February 18, 2008 |
|The Fifth Krasnoyarsk Economic Forum “Russia 2008-2010. Growth Management” opened in the Siberian city of Krasnoyarsk on Friday. Dmitry Medvedev, First Deputy Prime Minister and Russia’s leading candidate for the March 2 presidential election, presented his four-year economic program for Russia.|
The program, Medvedev said, was based on the four “I’s” – institutes, infrastructure, innovation and investment. The following problems have to be sold in these areas, according to Medvedev. First, it is necessary to eradicate “legal nihilism”, paying particular attention to the quality of laws and efficiency of law enforcement. Second, administrative barriers should be reduced radically, and the tax burden must be slashed in order to boost innovation and private investment in human capital. Then, it is necessary to build a strong and independent financial system, which would in future become one of the most stable systems in the world, making the ruble a regional reserve currency. “We need a financial system that will protect people’s savings from depreciation and that would have enough resources to satisfy demand from companies implementing various projects, from opening a restaurant to the construction of a power plant,” Medvedev said.
He also called for the modernization of the transport and energy infrastructure and the creation of an advanced telecommunications infrastructure. Among other goals Medvedev mentioned the creation of the national innovation system and the implementation of a new social development program.
Turning to tax matters, he also outlined a plan of action. First, it is necessary to pass a bill on cutting the VAT, later to be replaced with the sales tax. The principles of taxation should be changed to stimulate high-level processing of natural resources. Further, tax incentives are needed to support research and development. And simpler taxation rules are needed for small businesses, with tax declaration no longer than one page, according to Medvedev. At the same time, it is necessary to take measures against tax optimization schemes and attempts to reduce the tax base.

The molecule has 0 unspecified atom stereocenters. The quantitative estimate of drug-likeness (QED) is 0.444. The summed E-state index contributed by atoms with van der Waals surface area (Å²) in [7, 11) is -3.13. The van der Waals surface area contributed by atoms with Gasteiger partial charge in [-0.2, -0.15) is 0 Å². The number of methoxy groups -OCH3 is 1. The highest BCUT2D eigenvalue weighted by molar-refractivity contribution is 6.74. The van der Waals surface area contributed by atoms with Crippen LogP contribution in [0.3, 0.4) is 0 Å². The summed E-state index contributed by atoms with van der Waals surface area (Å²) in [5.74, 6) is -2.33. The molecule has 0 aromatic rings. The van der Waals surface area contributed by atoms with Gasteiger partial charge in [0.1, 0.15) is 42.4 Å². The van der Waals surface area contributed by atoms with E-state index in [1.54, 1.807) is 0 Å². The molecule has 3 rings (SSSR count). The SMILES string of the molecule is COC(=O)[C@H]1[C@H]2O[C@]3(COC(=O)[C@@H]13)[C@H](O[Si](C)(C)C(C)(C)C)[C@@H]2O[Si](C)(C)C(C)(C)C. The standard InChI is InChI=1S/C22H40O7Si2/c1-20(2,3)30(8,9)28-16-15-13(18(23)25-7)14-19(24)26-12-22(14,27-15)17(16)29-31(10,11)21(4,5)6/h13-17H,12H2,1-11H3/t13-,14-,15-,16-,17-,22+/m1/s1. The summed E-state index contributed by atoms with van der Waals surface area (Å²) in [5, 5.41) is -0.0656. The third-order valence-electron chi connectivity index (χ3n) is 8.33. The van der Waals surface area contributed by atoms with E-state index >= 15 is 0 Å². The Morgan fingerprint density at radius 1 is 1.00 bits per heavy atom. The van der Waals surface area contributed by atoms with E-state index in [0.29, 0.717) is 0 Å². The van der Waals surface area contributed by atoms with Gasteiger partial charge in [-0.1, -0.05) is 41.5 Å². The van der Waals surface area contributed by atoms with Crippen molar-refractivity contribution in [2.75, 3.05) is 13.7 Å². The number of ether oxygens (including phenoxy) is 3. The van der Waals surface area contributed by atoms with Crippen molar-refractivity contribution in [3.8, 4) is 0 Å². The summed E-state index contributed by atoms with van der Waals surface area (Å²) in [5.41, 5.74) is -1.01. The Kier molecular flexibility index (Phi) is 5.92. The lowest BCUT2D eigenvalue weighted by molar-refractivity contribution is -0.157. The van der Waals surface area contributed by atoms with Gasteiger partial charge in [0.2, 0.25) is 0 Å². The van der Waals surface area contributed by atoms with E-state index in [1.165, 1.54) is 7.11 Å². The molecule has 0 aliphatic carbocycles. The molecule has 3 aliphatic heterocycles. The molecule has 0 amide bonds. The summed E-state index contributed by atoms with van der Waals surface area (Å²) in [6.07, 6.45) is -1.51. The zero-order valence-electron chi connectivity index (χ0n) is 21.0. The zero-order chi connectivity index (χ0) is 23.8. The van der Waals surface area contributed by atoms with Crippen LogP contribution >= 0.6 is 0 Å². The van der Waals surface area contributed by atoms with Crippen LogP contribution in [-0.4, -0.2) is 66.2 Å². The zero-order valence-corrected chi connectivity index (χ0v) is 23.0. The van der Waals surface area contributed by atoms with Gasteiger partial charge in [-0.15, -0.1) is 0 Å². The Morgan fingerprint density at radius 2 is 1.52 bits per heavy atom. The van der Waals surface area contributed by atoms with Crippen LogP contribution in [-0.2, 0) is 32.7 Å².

Economic health cannot coexist with corruption, Medvedev stressed, calling for the development and implementation of a national plan against corruption. “We should exclude law breach from the habits followed by our citizens in their daily activities,” he stated.
Contempt of law, Medvedev said, always leads to disrespect of other people’s rights and failure to perform one’s own obligations. “What’s the use of talking about equal opportunities if everyone knows that those with sharper teeth are always right, not those abiding by the law,” he noted.
Another priority was to fight against corporate raids, said Medvedev, adding that “it is necessary to pass a package of laws against corporate raids as soon as possible.”
Finally, Russia needs an efficient judicial system to fight crime, Medvedev said, stressing the need to reform the country’s judicial system, making it independent from the executive and legislative authorities. “For the next four years, our top priority will be to ensure real independence of our judicial system,” Medvedev said.
Experts welcomed Medvedev’s program. Maxim Shein, an analyst at BrokerCreditService, said Medvedev had offered an effective development program, in line with ‘Putin’s style.’
“Everything is in line with Putin’s words, this is obvious and for this time this is correct. They should not drift apart,” Shein told RBC, adding that Medvedev’s speech was dominated by general phrases and contained few concrete proposals.
“General words are all correct and nice-sounding. For example, that we should export less raw materials. From an economic point of view, this is a correct idea, but it exists since Soviet times. There was little concrete information, but perhaps, this is a topic for another speech. Medvedev has outlined his general strategy,” Shein said.